ByteDance Makes Use Of A Moderation System That Entails Word Lists To Detect And Suppress Sensitive Content

TikTok’s parent firm ByteDance is making news again after it utilized a moderation system comprising word lists for the detection and suppression of certain content.

And the content in question is dramatic including matters linked to China, Donald Trump and his fiasco during the American elections, Uyghurs, and more. How’s that for some shocking behavior?

There are also some reports that highlight how the system is designed to keep an eye on YouTube which is TikTok’s rival. But despite all these facts coming out, TikTok has denied that its systems were ever moderated or affected by such lists coming out of its parent company.

Is the news shocking, well, it’s not the only leading social media company that is maintaining a library of this sort. This is used to dictate what users of the most popular platform could and couldn’t see. But this tech giant from China has a huge glossary that goes well beyond the usuals you witness in content moderation blocking lists. Those are designed to focus on hate speech and remove such terms or phrases linked to terrorism or kids’ safety.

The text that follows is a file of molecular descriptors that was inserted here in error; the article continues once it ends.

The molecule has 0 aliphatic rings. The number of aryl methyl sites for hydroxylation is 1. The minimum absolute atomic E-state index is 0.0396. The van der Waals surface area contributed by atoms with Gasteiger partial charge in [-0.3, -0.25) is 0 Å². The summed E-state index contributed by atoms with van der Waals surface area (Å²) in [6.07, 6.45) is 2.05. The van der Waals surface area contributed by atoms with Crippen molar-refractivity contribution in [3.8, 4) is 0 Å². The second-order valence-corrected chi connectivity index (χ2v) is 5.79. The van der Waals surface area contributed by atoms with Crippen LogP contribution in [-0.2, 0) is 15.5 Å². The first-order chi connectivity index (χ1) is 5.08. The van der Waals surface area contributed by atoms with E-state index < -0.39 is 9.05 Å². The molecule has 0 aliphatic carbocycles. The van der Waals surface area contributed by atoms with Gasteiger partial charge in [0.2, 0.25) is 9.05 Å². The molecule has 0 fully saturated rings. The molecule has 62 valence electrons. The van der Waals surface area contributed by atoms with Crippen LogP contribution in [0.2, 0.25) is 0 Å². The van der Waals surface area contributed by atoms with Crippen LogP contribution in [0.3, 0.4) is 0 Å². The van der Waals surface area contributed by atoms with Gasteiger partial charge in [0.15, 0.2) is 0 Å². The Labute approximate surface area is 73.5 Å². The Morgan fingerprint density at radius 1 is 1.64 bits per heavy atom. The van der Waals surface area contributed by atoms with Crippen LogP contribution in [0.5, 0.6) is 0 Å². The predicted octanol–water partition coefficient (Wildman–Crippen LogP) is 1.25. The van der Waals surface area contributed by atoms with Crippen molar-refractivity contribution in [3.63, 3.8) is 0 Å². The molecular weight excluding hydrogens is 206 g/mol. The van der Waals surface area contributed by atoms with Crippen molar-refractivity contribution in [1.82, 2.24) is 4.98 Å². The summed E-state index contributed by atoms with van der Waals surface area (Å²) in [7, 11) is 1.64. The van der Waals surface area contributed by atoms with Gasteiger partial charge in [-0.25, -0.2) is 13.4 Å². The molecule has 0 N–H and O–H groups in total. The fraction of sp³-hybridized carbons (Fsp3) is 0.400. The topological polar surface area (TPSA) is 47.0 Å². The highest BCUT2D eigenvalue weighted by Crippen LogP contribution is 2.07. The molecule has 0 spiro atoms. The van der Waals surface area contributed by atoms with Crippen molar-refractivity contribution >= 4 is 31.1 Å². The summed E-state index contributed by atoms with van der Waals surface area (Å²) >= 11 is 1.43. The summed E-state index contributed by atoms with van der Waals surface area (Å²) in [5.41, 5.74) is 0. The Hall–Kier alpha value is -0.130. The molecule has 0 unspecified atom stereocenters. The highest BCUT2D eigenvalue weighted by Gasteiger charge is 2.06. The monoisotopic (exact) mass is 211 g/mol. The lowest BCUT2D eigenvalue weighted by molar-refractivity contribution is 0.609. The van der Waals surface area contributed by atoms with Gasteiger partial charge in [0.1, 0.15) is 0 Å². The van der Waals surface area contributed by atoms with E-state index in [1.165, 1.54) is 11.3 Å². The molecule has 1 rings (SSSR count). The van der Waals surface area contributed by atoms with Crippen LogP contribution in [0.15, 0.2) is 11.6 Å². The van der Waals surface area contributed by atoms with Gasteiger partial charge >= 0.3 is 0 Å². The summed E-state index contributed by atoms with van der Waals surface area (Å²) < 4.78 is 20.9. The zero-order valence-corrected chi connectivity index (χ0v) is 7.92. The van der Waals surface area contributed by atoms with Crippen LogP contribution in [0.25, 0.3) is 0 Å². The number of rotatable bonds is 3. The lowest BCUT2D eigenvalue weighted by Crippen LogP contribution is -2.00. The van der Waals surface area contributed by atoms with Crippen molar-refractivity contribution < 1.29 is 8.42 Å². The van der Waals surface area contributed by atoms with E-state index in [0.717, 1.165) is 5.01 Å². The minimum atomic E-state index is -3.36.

This one, on the other hand, is designed to focus more on China, its relations with the US, its trade affairs, former US commander-in-chief Donald Trump, and even how it persecutes a minority ethnic group called Uyghurs. This also entails a few of the social media app’s US competitors that are subjected to the likes of monitoring. And in a few situations, it’s linked to ByteDance suppressing them altogether.

Remember, this kind of monitoring or suppression list is like a tool that entails a range of words it deems specific like Trump-directed prohibited terms, sensitive persons on TikTok, Japanese comments or banned words on TikTok, audio sensitive works in Tibet by TikTok, and the lists go on.

One internal guide for this kind of tool might appear to be written down by Chinese employees from ByteDance and also from its subsidiary in the Chinese capital of Beijing. It ends up describing the huge global core vocabulary and also has some sensitive terminology posing a high risk. It also has its own illegal vocab list in the form of a thesaurus.

The system is not something new and actually came about in the year 2017 when it was designed to witness, recall, and evaluate such terms widely displayed across goods by ByteDance.

This might be linked to it bringing more risks to the firm’s safety, revenue, and reputation.

Leading media firm Forbes mentioned how there were currently 50 different lists in the tool that entailed words such as TikTok across the title and others like internal material that showcase tools getting accessed by the likes of workers from the company in the latter part of 2022.

Meanwhile, a number of other lists put out explicit references to the app’s Chinese rival Douyin, and products hailing from ByteDance itself.

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